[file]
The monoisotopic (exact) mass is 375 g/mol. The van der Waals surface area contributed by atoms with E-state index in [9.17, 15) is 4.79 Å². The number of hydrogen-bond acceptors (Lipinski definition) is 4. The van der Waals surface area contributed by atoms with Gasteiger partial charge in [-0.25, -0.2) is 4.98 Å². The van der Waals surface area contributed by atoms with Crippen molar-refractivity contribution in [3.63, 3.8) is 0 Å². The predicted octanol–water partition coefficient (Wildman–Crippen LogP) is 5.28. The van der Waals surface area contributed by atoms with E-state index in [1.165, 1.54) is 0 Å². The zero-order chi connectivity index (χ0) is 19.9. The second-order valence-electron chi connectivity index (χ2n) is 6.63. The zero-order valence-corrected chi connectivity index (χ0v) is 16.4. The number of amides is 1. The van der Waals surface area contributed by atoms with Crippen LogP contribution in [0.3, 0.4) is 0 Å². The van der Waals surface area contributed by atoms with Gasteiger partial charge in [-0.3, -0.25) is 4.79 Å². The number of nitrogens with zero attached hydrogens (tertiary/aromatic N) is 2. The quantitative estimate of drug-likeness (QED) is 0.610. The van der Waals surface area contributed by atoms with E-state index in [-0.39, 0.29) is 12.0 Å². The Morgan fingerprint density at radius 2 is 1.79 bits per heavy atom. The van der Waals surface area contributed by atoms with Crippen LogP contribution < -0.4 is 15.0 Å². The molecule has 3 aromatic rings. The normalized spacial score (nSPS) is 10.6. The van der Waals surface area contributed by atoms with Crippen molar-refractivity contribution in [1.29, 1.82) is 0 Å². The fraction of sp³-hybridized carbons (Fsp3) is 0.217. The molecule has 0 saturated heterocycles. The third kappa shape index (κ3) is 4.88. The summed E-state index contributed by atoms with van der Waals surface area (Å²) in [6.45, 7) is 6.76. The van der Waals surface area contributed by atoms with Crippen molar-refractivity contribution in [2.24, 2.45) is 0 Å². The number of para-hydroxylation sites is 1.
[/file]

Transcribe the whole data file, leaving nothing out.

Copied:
The monoisotopic (exact) mass is 375 g/mol. The van der Waals surface area contributed by atoms with E-state index in [9.17, 15) is 4.79 Å². The number of hydrogen-bond acceptors (Lipinski definition) is 4. The van der Waals surface area contributed by atoms with Gasteiger partial charge in [-0.25, -0.2) is 4.98 Å². The van der Waals surface area contributed by atoms with Crippen molar-refractivity contribution in [3.63, 3.8) is 0 Å². The predicted octanol–water partition coefficient (Wildman–Crippen LogP) is 5.28. The van der Waals surface area contributed by atoms with E-state index in [1.165, 1.54) is 0 Å². The zero-order chi connectivity index (χ0) is 19.9. The second-order valence-electron chi connectivity index (χ2n) is 6.63. The zero-order valence-corrected chi connectivity index (χ0v) is 16.4. The number of amides is 1. The van der Waals surface area contributed by atoms with Crippen LogP contribution in [0.3, 0.4) is 0 Å². The van der Waals surface area contributed by atoms with Gasteiger partial charge in [-0.3, -0.25) is 4.79 Å². The number of nitrogens with zero attached hydrogens (tertiary/aromatic N) is 2. The quantitative estimate of drug-likeness (QED) is 0.610. The van der Waals surface area contributed by atoms with E-state index in [-0.39, 0.29) is 12.0 Å². The Morgan fingerprint density at radius 2 is 1.79 bits per heavy atom. The van der Waals surface area contributed by atoms with Crippen LogP contribution < -0.4 is 15.0 Å². The molecule has 3 aromatic rings. The normalized spacial score (nSPS) is 10.6. The van der Waals surface area contributed by atoms with Crippen molar-refractivity contribution in [1.29, 1.82) is 0 Å². The fraction of sp³-hybridized carbons (Fsp3) is 0.217. The molecule has 0 saturated heterocycles. The third kappa shape index (κ3) is 4.88. The summed E-state index contributed by atoms with van der Waals surface area (Å²) in [6.45, 7) is 6.76. The van der Waals surface area contributed by atoms with Crippen molar-refractivity contribution in [2.24, 2.45) is 0 Å². The number of para-hydroxylation sites is 1.